For a new theatre company, Orbiter 3 is getting a lot of press. The group of five intrepid playwrights, plus their Artistic Director Maura Krause, takes a cue from previous theatre-makers 13P in New York (the innovative collective of 13 playwrights who caused a lot of buzz when they “imploded”) and current DC-based troupe The Welders. All three companies are practicing a model of theatre started by 13P: bypassing play development cycles, plays are produced in full with the author acting as the definitive artistic decision-maker on the production.
In the midst of tech’ing a non-Orbiter 3 production, I had a great conversation with Maura, who – full disclosure – is a former Samuel French intern, and has also worked in creative/producing capacities for Woolly Mammoth, Interact, and National New Play Network.
So, what’s the genesis story of Orbiter 3? How did you guys start?
So, I had a producing grant with NNPN and Interact that started last year, and as part of that grant, I was running Philadelphia New Play Initiative. It’s a collection of resource for playwrights, things like a newsletter, social events, and informational events, for Philly-based playwrights. For example, we did an event with an intellectual property attorney and playwrights, to talk about how to protect your work, what rights you need if you adapt, copyright, things like that.
Ah, yeah, sounds kind of similar to Sam French’s #RightsWeek last summer.
Yeah, exactly. And as a result of that I thought, “I want to know as many local playwrights as I can.” So I started looking at some of the playwrights involved with the initiative and in short, I met a few of the orbiters and read their plays, and we all became friends. Over the summer, we worked on Philly Fringe show. Well, really, these playwrights wanted to mount a show and asked me if I would director. It was a really great experience and we started talking and discovered we had similar ideas about what should be next for Philadelphia playwright, how the playwriting in Philadelphia should evolve, and what the community needed.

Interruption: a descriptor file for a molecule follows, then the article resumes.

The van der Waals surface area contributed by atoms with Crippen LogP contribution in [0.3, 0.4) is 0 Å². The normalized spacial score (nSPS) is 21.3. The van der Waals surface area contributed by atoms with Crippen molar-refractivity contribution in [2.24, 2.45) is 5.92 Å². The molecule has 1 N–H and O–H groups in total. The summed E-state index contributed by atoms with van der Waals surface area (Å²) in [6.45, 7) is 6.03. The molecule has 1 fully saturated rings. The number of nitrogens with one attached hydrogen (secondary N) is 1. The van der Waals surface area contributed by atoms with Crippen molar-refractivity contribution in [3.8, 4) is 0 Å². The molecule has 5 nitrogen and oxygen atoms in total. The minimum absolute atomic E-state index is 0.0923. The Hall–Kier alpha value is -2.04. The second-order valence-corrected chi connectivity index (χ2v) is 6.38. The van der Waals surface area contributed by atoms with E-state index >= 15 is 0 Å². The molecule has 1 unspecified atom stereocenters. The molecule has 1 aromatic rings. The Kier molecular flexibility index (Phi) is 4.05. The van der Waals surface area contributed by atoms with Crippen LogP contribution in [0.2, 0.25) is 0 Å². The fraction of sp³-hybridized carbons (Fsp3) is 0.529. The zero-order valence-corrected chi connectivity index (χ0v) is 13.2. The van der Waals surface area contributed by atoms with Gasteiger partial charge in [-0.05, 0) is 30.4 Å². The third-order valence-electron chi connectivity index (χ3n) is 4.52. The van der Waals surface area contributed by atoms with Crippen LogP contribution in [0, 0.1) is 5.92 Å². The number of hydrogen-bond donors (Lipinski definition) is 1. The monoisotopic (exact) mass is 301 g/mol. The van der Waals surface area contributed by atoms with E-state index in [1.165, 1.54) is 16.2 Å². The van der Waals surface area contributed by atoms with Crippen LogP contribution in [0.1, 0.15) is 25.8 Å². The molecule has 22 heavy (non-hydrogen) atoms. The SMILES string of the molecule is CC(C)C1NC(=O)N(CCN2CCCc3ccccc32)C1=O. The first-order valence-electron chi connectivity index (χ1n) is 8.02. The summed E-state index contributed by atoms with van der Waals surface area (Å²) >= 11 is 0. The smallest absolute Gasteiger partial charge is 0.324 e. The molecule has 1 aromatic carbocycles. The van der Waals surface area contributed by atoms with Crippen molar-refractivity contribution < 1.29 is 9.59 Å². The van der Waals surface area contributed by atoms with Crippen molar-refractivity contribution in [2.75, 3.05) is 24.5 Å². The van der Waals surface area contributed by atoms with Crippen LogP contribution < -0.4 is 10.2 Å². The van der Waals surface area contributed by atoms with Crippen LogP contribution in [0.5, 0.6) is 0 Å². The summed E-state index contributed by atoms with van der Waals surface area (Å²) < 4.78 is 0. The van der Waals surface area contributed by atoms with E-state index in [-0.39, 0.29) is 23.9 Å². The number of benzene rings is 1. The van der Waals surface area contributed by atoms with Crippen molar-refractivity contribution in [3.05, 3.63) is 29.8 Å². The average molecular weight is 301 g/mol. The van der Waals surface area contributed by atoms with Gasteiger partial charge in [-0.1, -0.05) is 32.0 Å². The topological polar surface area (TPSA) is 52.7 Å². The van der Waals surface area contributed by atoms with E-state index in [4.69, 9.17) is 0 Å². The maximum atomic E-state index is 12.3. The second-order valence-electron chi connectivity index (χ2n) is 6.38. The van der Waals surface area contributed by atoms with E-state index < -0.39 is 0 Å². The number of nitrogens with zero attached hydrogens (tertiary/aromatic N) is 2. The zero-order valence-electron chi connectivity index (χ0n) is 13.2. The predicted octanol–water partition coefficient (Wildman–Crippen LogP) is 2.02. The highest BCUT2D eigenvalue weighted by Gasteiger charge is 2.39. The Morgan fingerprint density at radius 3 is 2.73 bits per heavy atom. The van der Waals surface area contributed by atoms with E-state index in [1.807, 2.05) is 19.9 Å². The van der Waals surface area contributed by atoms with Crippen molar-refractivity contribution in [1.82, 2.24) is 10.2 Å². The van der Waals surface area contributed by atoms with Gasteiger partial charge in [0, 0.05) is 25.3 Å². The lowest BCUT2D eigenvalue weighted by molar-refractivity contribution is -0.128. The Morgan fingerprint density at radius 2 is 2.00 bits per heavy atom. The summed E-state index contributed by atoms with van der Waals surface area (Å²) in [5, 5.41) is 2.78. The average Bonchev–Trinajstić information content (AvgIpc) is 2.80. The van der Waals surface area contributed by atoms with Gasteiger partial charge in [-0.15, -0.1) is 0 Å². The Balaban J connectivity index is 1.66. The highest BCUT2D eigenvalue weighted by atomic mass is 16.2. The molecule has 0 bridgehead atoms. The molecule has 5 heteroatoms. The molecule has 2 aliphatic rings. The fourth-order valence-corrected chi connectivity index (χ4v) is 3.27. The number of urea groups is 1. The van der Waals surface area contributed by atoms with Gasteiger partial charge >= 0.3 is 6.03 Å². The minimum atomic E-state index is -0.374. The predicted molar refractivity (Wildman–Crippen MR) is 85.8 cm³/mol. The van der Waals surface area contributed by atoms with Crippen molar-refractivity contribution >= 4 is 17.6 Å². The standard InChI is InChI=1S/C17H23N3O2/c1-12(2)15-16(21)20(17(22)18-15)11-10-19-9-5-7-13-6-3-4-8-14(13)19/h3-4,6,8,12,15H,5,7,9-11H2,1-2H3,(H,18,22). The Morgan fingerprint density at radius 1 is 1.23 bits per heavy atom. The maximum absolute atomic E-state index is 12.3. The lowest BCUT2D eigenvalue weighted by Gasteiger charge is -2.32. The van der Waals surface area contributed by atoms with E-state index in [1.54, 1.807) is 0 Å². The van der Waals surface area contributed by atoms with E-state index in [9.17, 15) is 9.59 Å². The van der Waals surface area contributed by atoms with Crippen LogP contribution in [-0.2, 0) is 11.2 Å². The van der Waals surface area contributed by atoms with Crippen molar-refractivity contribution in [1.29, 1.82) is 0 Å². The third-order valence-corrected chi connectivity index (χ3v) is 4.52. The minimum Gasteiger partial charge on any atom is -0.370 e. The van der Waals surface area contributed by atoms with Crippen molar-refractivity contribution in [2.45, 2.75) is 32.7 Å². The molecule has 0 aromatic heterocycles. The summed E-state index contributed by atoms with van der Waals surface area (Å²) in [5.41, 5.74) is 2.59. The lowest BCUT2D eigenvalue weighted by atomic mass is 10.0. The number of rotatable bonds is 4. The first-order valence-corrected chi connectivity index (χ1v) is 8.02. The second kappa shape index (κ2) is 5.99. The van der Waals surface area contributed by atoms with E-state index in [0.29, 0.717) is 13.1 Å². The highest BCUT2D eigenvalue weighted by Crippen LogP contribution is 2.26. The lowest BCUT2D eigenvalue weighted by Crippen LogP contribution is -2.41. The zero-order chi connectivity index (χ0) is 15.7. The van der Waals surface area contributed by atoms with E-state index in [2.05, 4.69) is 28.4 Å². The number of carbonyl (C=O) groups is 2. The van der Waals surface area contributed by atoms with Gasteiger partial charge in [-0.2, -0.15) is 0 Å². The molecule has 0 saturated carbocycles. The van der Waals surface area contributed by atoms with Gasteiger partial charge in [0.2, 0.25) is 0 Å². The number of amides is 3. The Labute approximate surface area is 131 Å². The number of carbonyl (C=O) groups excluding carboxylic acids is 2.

So what were those ideas?
There are so many local playwrights, and playwrights on an emerging level especially, and there needs to be something that goes beyond PlayPenn (the Philly-based new play festival), who just focuses on development, and really advances the opportunities for playwrights in the Philly-area. In those early talks, we talked about 13P in New York and The Welders in DC, and did a lot of thinking about how the collective of playwrights in the Philadelphia area are even more “emerging” that The Welders or 13P, and what that mean in terms of production.
How is Orbiter 3 different than those models then? How have you adapted the playwright-as-producer model for emerging writers?
We’re different in a few ways: like 13P, we do want to implode, and transform into an online resource. But the online presence of our work is huge for us. In addition to our website, which we become as archive for our work, we’re working on a review platform, something like a “yelp” for theatre reviews, where everything can be reviewed and by everyone. We’re also hoping that when we go away we’ll turn into something else, like an online archive. Similar to 13P. We feel like once we are done, there are other playwrights in the Philly-area, or beyond, that can do the same thing, and use our records.
The other big difference is that Orbiter 3 also has me, or an Artistic Director, which is VERY different than 13P or the Welders. The Welders have Jojo Ruf, whose title, I believe, is Creative Director. The Welders model is focused on generations – all the playwrights in the current group will produce a play and then they’ll bring on a new generation. Jojo will stay on for the transformation.
When Orbiter 3 brought on our 4th and 5th playwrights, we decided that I should be the AD. It’s been easier for audiences, funders, those unfamiliar with the playwright-as-producer models. An AD makes sense for us as well, as we are interested in re-defining the role of AD to be more of a dramaturg, protector, and just sort of a continuing guiding force that isn’t doing different things. They defend the play.